WYE MILLS – In a dimly lit theater at Chesapeake College last night, the two candidates for the 1st Congressional District seat debated a myriad of issues, but the war in Iraq underscored most of the exchange, and some voters expressed growing doubts about voting for the eight-term Republican incumbent they’ve backed in past elections.
The event, hosted by the League of Women Voters of the Midshore, brought Rep. Wayne Gilchrest and Democratic challenger Jim Corwin together for their first and only debate, which aired on local access television.
The candidates spent nearly an hour fielding questions from about 150 people on health care, the energy crisis and border security, but both candidates primarily focused on the crisis in Iraq.
In his opening statements, Gilchrest said Iraq is the key issue facing the district, the state of Maryland and the country.
Since his vote in 2003 to authorize the invasion of Iraq, Gilchrest has joined many other members of Congress in speaking out against the conduct of the war. He co-sponsored a bill in 2005 that called on the administration to set a timeline to withdraw U.S. troops from Iraq.
“We cannot defeat an insurgency with bullets and intelligence,” he said, stressing the need to engage in a dialogue. “You cannot resolve the conflict in Iraq unless you get the international community involved.”
On Monday, the death toll in Iraq climbed to 100, making October the deadliest month since January 2005 when 107 U.S. troops were killed.
“Let’s not forget why we’re at war with Iraq,” Corwin said, placing blame on Gilchrest and other members of Congress who voted to authorize the war. “I would never have done that,” he said.
“We need a sensible plan for withdrawing our troops,” he later said.
The candidates weren’t the only ones thinking about Iraq.
“The war is on my mind always,” said Betty Kerr, 75, who lives in Chestertown. “Every day it gets worse.”
She has supported Gilchrest in the past, she said, and this is the first time that she’s on the fence. “Mr. Gilchrest is good. I like him . . . but I want to hear what Jim has to say.”
Peter Conti, a real estate developer from Annapolis, said Iraq will be one of the main issues he’ll focus on when he heads to the polls. “I think it was a mistake and that we shouldn’t be there,” said Conti, 46, a registered Republican who has voted for Bush in the past.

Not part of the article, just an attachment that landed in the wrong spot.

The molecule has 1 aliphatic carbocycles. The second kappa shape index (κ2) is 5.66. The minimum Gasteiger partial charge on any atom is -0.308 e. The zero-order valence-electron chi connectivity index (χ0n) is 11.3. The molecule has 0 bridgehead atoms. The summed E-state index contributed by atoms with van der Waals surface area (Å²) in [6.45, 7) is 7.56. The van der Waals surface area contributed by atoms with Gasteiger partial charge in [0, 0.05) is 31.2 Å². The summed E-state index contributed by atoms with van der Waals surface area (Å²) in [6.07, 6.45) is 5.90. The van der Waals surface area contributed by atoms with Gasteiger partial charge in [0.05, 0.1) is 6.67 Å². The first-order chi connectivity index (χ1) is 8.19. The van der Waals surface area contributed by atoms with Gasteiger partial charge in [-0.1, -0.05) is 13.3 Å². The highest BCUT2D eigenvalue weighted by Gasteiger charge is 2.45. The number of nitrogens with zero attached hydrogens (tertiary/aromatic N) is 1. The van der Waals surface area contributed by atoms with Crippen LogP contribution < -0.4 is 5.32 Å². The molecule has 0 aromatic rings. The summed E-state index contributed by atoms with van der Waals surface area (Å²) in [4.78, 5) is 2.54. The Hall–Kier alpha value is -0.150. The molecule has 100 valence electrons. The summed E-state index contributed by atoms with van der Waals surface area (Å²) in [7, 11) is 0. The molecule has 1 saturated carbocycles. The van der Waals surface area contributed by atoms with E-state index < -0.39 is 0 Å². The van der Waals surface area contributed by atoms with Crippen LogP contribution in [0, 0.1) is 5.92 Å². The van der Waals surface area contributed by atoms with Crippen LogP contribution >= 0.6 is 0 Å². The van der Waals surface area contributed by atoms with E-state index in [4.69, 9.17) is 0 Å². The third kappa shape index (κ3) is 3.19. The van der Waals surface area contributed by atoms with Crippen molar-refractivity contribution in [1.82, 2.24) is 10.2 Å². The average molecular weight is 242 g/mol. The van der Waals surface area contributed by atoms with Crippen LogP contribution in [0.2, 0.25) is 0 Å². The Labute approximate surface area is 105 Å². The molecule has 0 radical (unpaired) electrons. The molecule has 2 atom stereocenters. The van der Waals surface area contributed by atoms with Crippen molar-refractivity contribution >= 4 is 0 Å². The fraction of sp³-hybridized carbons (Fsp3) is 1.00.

Though Corwin’s outrage with a Congress “mired by secrecy and corruption” has resounded with many voters, lack of funding is making it difficult for him to reach voters in a district that spans the Eastern Shore and parts of Harford, Anne Arundel and Baltimore counties.
Corwin has $7,196 cash on hand compared to Gilchrest, who has $321,584, according to the latest FEC reports.
The disparity in funding obviously has an impact, said Terry Lierman, chairman of the Maryland Democratic Party, but “I think at this point it’s all about get out the vote and people knowing the issues.”
“The question is do the voters understand that a vote for Gilchrest is a vote for Bush and keeping the Congress Republican,” Lierman said.
Gilchrest has enjoyed bipartisan support thanks largely to his moderate stance on key issues like the environment in a diverse district where Democrats outnumber Republicans by fewer than 3,000 registered voters.
During the debate, the candidates did agree on some issues, like the need to re-evaluate the No Child Left Behind Act and to engage in bilateral negotiations with North Korea.
But Corwin didn’t hesitate to go on the offense, attacking Gilchrest for working too closely with the administration. “At least 85 percent of the time he’s been in lockstep with the president and the Republican-controlled Congress. We need a Congress that will stand up to the president,” Corwin said.
Richard Altman, 67, is torn between Gilchrest and Corwin and attended the debate in hopes that it would help him choose the best candidate.
“I like Gilchrest because, at least locally, he’s been a pretty sincere environmentalist,” said Altman, who’s lived in the Gilchrest’s district for 17 years.
In the past he’s been “very satisfied” with the congressman, he said, but his displeasure with Bush, who he called “the worst president we’ve ever had,” coupled with his dismay over the national Republican policies has given him a moment’s pause. “If it weren’t for Gilchrest’s position on local environmental issues, I’d be voting Democratic.”